The Mikado at the Gilbert and Sullivan Festival, Harrogate

There are large numbers who return each year to the Gilbert and Sullivan Festival at Buxton and Harrogate; what do they want from performances? Cosy, reassuring tradition? Or something fresher, more stimulating, even perhaps innovative? The Artistic Director of the National G & S Opera Company, whose performance of The Mikado I attended at Harrogate, apparently has no doubts: “Our productions remain faithful to text, music and generally to ‘traditional’ presentation of Gilbert and Sullivan as it has survived for 140 years”. (Perhaps it is worth pausing for the conjecture whether, at the other end of the operatic spectrum, patrons of the Bayreuth Festival might not welcome an analogous statement from its artistic administration?)

In terms of G & S theatrical presentation, “tradition” has features both good and bad. Given the undeniable political subtext to The Mikado, Richard Gauntlett’s production at Harrogate reassuringly adhered to the long-standing practice of interpolating witty contemporary references – including inevitably Brexit – into the text. And the sharpness of the satire was enhanced by characterisations which allowed British-Victorian traits to prevail over excessive japonaiserie. But there were also less attractive features pushing the show into the realm of cliché. One became, for example, weary of too many of the arias and ensembles evolving into dance-stepping cabaret routines. And, however much a part of the 140-year-old custom, is it necessary to impose encores onto an audience? They may milk additional applause, as “telegraphing” a funny line by significantly pausing before declaiming it may generate additional laughter; but both practices are patronising. They also rely on assumed familiarity with the text and music, thus inhibiting spontaneity. In short, as regards the theatrical dimension to this Mikado, the primary aim seemed to be to give the audience what it was assumed they wanted rather than the performers’ own conception of the piece.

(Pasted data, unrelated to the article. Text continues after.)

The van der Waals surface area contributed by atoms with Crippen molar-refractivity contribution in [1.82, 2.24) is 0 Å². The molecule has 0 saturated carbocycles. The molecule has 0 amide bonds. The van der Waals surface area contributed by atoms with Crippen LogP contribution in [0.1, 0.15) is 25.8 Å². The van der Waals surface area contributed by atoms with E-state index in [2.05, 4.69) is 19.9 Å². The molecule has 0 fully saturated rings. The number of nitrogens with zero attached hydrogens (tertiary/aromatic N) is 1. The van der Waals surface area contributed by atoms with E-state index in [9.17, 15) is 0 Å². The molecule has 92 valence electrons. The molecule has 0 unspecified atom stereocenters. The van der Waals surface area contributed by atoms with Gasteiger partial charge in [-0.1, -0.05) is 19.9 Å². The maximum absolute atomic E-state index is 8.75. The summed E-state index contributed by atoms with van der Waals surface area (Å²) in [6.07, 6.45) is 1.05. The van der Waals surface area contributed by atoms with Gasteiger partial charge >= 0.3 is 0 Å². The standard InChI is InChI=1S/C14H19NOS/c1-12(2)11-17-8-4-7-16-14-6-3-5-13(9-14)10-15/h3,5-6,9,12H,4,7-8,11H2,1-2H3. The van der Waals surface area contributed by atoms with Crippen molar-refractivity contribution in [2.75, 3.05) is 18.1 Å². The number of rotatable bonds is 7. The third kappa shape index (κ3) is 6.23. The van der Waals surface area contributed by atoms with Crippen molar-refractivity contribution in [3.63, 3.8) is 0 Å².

Fortunately, the musical dimension provided more satisfaction. I do not know how many times Andrew Nicklin has conducted The Mikado but there was a freshness and lightness to his interpretation and a careful attention to the colour and phrasing in Sullivan’s score. So too the quality of the singing was higher than one often encounters in G & S performances. If Richard Gauntlett, who took on Ko-Ko as well as directed, erred by giving us too much parlando this was not true of his fellow soloists. The Yum-Yum, Ellen Angharad Williams, warbled sweetly with her pure soprano; David Menezes, as her lover Nanki-Poo, projected his attractive tenor powerfully and though Matthew Kellett, the Pooh Bah, describes himself as a baritone, the strength of his lower register suggests that his voice may now make him better suited to bass roles. The splendid contralto of Mae Heydorn, the Katisha, has a similar attribute – a pity that her fine vocal performance was marred by over-acting.